We're heading into the so-called season of giving, which means that most of us parents are doing everything we can to encourage our kids to embrace the act of giving (as opposed to, say, merely getting). Here's a quick crash course on the science of giving -- what actually encourages kids to want to be generous.
Resist the temptation to come up with some hugely complicated "family generosity project." Instead, just follow your child's lead.
Sometimes we're so enthusiastic about the idea of teaching kids to be generous that we try to orchestrate some hugely elaborate family generosity project. We forget to give our children the opportunity to take the lead. Because here’s the thing: a project that is dreamed up by a child is going to be so much more meaningful to that child than a project that is the brain child of his or her parent — and it is much less likely to encounter resistance! (“But I don’t want to volunteer at the food bank…. Do we have to?”)
It’s also tempting to be heavy-handed in other ways—like by trying to dictate the terms of your children’s generosity. For example a well-meaning parent might say to their child, “I expect you to donate $20 of your money to charity!” or “You have to spend $20 on your brother’s gift!” Sure, we want to encourage kids to be generous, but it’s so important to give them the opportunity to come up with their own ideas—because that’s when the magic happens!
This is something I was talking with Hugh Macmillan about recently. He’s a Peterborough, Ontario, social worker, parent, and grandparent. He reminisced about donating some of the hard-earned proceeds from his paper route to a nearby charity, back when he was a kid. He said that his father would take him down to the offices of this particular charity and then look on with pride while Hugh plunked a handful of change on the front counter. Decades later, he still remembers how great if felt to be that kid making that donation — an experience that would ultimately snowball into a lifelong habit of charitable giving for Hugh. His advice to parents who want to spark this kind of generosity in their own kids? Seize the moments like this one. This is when to have a conversation with giving about your child — when your child is being flooded with the great feeling that comes from giving.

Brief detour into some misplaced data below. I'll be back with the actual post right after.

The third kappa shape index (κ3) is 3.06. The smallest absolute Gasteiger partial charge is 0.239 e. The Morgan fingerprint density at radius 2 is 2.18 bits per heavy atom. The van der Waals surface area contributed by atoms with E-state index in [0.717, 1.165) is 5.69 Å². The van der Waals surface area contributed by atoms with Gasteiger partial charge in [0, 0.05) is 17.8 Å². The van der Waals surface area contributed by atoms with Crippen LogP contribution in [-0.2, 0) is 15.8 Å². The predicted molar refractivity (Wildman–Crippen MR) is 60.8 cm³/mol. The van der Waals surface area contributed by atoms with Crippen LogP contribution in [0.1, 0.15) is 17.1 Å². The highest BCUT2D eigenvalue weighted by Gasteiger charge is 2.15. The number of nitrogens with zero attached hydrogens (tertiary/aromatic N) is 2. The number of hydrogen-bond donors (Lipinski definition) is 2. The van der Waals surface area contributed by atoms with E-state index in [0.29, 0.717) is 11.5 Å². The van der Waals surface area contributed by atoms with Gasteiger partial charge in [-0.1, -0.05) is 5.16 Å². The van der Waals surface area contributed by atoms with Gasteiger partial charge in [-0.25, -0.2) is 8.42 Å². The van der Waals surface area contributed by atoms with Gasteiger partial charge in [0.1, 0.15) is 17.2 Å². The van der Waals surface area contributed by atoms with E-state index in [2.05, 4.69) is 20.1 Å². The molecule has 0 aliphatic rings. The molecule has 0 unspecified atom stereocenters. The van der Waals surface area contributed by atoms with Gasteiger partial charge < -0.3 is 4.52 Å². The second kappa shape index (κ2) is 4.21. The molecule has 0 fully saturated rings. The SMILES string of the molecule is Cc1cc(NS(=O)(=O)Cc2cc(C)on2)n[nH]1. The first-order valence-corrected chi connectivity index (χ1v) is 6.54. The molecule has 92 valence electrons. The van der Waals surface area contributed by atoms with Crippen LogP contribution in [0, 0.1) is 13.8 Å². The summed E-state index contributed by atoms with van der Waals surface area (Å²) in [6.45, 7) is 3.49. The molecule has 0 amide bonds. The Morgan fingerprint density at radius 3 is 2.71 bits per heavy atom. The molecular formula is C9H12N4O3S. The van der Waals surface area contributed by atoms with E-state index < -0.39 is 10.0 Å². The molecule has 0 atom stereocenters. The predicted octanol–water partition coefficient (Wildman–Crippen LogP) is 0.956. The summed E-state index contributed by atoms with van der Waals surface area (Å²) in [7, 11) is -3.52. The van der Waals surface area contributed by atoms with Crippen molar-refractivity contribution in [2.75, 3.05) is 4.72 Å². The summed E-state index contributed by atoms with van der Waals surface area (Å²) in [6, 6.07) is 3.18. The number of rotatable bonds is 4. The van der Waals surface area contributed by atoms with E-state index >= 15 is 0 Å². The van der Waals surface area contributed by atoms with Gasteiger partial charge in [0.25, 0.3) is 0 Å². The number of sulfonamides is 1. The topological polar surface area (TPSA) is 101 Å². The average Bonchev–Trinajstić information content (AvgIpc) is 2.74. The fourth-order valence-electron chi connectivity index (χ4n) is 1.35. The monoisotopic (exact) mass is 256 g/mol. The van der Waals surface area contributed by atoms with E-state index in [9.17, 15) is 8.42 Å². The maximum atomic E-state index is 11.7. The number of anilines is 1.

Don't feel like you have to reward kids for being generous and/or heap on lavish praise.
Children who are offered a reward for doing something kind for another person are actually less likely to want to repeat that kind of behaviour again in future. Besides, children don’t need rewards (or over-the-top praise) to want to do kind things for others. Studies have revealed that children as young as 21 months of age are naturally inclined to help others without being asked. As parents, all we really need to do is to nurture that hard-wired instinct along.
Have age-appropriate expectations when it comes to generosity.
This is another easy trap to fall into as a parent: asking kids to measure up to adult-sized standards of behaviour when, in fact, they’re still just little kids.
This is something else I talked to Hugh Macmillan about: about the pressure many parents feel to push (and, dare I say, maybe even oversell?) the whole idea of giving. Sure, generosity is one of those values we really want to pass along to our children, but it doesn’t happen overnight. Or, as Hugh put it, “We don’t have to cram all this learning in by the age of two!”
If you’re the parent of a toddler who is deeply embedded in the “Mine!” stage, you can take this as a message of hope. Sure, your child may not be about to relinquish his death grip on his favourite toy truck anytime soon, but eventually he’ll stop being allergic to the whole idea of sharing. Or at least that’s the plan. (Yes, there are some adults who still struggle with the concept!)
Be prepared to be a role model yourself when it comes to all things giving.
Kids are much less inclined to pay attention to what you say than what you do, so you’ll want to make a point of allowing them to catch you being generous on a regular basis (and in a matter-of-fact rather than self-congratulatory way).
And don’t forget to give them a peek behind the curtain—to help your kids to understand why you choose to be generous -- how great each act of generosity feels. You want your kids to understand why you are inspired to be generous, in the hope that they will be similarly inspired, too.
This definitely needs to be a year-round conversation as opposed to a once-a-year seasonal occurrence, by the way. Research conducted by the Science of Generosity Initiative at Notre Dame University tells us that acts of generosity need to be practiced consistently in order to have a lasting impact on the giver. So you definitely don’t want this to be a one-shot deal — not if you’re serious about sparking generosity in your kids.
Expand your circle of generosity to include a wide range of others (including people who may be very different from you).
Research has shown that people who reap the greatest benefits from being generous are those who are willing to be generous with people they don’t know intimately and who may be quite unlike themselves. The takeaway message of this research is clear: the benefits of being generous are much more limited if you stick to being generous with members of your own “tribe” (your own narrow circle of family and friends).
It’s a timely message for our troubled world—about the importance of reaching outward rather than retreating inward; and of expanding the circle of people we care about and care for.
Happy holidays, everyone.